Rubashov tries to hate the warder, but finds himself imagining the scene (a prisoner once great and prestigious, now provocative and arrogant, his cell un-cleaned) from the officer’s point of view. Rubashov reflects that if he really had some self-respect he’d clean the tiles, but instead he peers up and into the courtyard, where the sentinel is pacing.
Once again, Rubashov’s desire for hatred is belied by his ability, or at least his attempt, to imagine his way into another individual’s consciousness. As will become clear, it is this talent that will clash with the ideals he thinks he believes in.
Rubashov reminds himself that revolutionaries shouldn’t imagine themselves into other people’s minds, but then he asks himself how else one can change the world. Rubashov reminds himself that they’ll shoot him without being interested in his motives. Then he begins to hear a tapping sound coming regularly from No. 402. He wonders if the prisoner knows the “quadratic alphabet.” He tries to visualize the square of 25 compartments: 402 taps 5 times then twice: the fifth row of letters, then second letter of the row: W. Eventually he hears the prisoner tap out, “WHO?”
Here, Rubashov begins to acknowledge that his ability to imagine other people’s points of view—that is, his capacity for empathy—is both a useful tool for “changing the world,” but also, at the same time, a potentially counter-revolutionary tactic that won’t win him any favors at trial. Next, Rubashov employs another useful tool, a way of communicating without speech or sight.
Rubashov taps out his name, and smiles at the long pause. He’s probably afraid, Rubashov thinks: perhaps he’s a non-political prisoner, still earnestly believing that his subjective guilt or innocence makes a difference, rather than the larger interests at hand. But then he hears, “SERVES YOU RIGHT.”
Rubashov, as we’ve learned, has been an important figure in the Party leadership, probably more important than many of the other people imprisoned here. Rubashov finds this inequality amusing.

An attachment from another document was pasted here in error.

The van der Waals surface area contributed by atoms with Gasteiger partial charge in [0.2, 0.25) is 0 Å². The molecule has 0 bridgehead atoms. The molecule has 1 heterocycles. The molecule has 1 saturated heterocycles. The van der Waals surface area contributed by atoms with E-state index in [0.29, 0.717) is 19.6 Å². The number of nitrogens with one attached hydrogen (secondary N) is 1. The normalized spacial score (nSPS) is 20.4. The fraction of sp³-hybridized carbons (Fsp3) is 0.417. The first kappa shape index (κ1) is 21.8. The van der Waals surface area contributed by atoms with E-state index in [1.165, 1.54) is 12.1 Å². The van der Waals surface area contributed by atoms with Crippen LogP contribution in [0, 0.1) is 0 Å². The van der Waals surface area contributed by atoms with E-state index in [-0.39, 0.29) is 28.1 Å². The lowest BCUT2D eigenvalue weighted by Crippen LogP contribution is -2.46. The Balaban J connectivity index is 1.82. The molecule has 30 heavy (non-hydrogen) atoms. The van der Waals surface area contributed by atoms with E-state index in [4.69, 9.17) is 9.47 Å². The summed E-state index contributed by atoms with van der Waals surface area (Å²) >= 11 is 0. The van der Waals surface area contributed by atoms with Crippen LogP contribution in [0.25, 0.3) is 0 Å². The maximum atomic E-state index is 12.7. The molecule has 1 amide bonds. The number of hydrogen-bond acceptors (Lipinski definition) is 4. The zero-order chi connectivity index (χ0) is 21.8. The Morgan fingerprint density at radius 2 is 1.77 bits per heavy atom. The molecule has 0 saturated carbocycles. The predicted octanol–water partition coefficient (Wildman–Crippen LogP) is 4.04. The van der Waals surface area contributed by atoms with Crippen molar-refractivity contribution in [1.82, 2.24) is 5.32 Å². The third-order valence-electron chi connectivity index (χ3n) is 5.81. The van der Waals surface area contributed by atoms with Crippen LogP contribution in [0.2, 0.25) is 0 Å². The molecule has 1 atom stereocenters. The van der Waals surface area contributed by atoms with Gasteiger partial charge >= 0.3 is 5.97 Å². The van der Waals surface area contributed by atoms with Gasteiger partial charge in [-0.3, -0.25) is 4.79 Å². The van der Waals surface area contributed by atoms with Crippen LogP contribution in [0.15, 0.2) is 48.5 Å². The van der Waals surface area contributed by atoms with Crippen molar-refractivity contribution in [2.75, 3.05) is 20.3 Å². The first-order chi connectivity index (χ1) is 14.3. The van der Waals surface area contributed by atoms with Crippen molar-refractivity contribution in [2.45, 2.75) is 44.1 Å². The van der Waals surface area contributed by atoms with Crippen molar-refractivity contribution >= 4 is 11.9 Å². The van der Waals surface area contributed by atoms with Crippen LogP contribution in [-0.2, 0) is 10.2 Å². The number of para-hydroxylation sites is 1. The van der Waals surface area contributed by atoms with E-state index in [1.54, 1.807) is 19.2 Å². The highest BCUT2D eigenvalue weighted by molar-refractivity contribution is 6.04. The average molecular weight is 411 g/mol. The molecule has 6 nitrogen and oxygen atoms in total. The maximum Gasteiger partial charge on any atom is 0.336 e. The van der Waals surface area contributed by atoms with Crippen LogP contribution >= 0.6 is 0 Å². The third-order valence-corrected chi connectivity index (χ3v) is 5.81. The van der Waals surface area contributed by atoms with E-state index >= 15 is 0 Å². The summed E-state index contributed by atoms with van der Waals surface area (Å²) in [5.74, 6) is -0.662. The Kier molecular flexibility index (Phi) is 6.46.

Now Rubashov realizes that No. 402 is a “conformist:” he believes in the infallibility of history and of No. 1, and that his own arrest is just a misunderstanding. Rubashov had imagined the man with a black Pushkin beard, grown in despair, but now Rubashov pictures him clean-shaven and fanatical, his room clean and strictly conforming to regulations. He asks who the prisoner is, but 402 responds that it’s none of his business.
As usual, Rubashov enjoys trying to picture another person’s mind and attitude, and here he pictures both physical and intellectual attributes to bolster the idea of the fellow prisoner. His imaginings are elaborate, though he has few details on which to base them.
Then 402 taps out “LONG LIVE H.M. THE EMPEROR,” and Rubashov realizes that there are, in fact, real counter-revolutionaries in this society: they’re not just scapegoats from No. 1’s speeches. Now amused, Rubashov keeps sending messages until finally 402 requests details about the last time Rubashov slept with a woman. Rubashov tries to remember an old pre-war song, and he taps out a message about “snowy breasts” that fit into champagne glasses and other details.
The praise of “His Majesty” identifies No. 402 as someone who refused to align himself with the Revolution and instead remained loyal to the monarchy that was in power beforehand. 402 does, though, seem more concerned with sex than with politics, which Rubashov also finds vaguely amusing.
Rubashov wearies of the game, but he doesn’t want to offend No. 402, who keeps tapping, begging him to continue. Rubashov tries to imagine the prisoner’s body, then he thinks back to the hands and arms of No. 407. He realizes that they reminded him of the Pietà.
Rubashov recognizes that it may be useful for him to maintain a relationship to No. 402, now that he’s found himself in a vulnerable position.